Accounting for Inventory II and GST implications

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Learning objectives
1.
Describe how an entity determines its inventory on hand by
the way of a physical stocktake, and how the cost of
inventory is determined
2.
Determine the valuation of ending inventory and cost of sales
under alternative cost flow assumptions for the periodic
inventory system
3.
Present information on inventories in financial statements
4.
Apply the lower of cost and net realisable value, required by
accounting standards, for the valuation of inventory
5.
Understand the basic process and main features of the
goods and services tax (GST).
6.
Prepare journal entries related to inventory transactions,
taking into account the effects of GST. 3
Review on Inventory systems
Review on Inventory systems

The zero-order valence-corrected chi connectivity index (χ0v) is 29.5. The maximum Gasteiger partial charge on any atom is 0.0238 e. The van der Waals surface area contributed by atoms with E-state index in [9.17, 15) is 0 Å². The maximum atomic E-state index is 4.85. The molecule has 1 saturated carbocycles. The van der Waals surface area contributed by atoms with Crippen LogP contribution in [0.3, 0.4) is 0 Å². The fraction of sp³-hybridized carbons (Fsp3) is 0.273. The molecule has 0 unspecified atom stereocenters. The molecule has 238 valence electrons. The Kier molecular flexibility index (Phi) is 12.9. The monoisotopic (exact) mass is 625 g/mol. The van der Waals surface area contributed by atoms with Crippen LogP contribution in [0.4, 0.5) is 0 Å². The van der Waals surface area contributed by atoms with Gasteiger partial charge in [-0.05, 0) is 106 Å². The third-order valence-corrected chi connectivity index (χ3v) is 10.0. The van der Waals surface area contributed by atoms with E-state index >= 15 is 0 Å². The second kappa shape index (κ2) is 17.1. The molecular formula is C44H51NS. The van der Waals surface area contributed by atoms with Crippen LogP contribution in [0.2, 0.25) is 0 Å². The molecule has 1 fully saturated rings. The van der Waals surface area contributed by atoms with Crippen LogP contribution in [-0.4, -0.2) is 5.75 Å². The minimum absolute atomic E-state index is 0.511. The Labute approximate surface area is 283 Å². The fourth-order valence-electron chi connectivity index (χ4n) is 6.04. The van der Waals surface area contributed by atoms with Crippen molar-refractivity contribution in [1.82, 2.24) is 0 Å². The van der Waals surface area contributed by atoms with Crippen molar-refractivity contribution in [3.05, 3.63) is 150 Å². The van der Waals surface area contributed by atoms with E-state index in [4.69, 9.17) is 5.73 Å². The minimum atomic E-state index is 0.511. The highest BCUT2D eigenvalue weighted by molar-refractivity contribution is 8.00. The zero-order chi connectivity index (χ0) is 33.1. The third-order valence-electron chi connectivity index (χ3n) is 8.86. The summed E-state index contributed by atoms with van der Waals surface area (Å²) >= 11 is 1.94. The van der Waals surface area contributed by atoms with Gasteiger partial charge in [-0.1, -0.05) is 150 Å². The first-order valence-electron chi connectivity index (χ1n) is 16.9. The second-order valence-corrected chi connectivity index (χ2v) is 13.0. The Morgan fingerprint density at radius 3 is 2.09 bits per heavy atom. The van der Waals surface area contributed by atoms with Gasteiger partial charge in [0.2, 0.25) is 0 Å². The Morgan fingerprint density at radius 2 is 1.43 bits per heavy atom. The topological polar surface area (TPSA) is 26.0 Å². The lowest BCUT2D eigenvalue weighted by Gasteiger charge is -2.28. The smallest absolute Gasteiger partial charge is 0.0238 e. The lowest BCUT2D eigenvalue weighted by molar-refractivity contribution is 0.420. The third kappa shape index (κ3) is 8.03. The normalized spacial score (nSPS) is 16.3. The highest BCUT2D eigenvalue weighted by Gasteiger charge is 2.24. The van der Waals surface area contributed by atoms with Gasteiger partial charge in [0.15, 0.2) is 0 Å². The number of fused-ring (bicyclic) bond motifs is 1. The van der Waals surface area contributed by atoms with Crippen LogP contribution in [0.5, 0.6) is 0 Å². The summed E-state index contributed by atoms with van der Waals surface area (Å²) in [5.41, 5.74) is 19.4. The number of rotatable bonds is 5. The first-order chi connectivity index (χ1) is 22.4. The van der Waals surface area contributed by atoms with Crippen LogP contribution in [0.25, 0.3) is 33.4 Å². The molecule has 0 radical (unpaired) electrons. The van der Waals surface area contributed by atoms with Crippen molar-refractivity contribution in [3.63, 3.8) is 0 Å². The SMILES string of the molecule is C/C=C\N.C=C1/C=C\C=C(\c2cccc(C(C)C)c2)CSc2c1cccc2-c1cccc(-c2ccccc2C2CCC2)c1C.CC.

•Cost of sales: Cost of sales: Beginning inventory + cost of goods purchase = costs of goods Beginning inventory + cost of goods purchase = costs of goods available for sale available for sale ––Ending inventoryEnding inventory
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LO1: Determining the cost of
LO1: Determining the cost of (ending) inventory on hand(ending) inventory on hand

•StocktakesStocktakes

–Periodic Inventory SystemPeriodic Inventory System

•Necessary to determine ending inventory and cost of Necessary to determine ending inventory and cost of salessales

–Perpetual Inventory SystemPerpetual Inventory System

•Used to verify accounting recordsUsed to verify accounting records

•Identifies loss, theft or deteriorationIdentifies loss, theft or deterioration 5
Firstly count physical inventory:
Firstly count physical inventory:

•assume 1,000 units were countedassume 1,000 units were counted
Secondly, determine the cost of counted inventory:
Secondly, determine the cost of counted inventory:

•Assumes the counted inventory were purchased at $10 per unit, the cost of Assumes the counted inventory were purchased at $10 per unit, the cost of ending inventory = 1,000 x $10 = $10,000ending inventory = 1,000 x $10 = $10,000
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LO1: Determining the cost of
LO1: Determining the cost of (ending) inventory on hand(ending) inventory on hand
TRANSFER OF OWNERSHIP
TRANSFER OF OWNERSHIP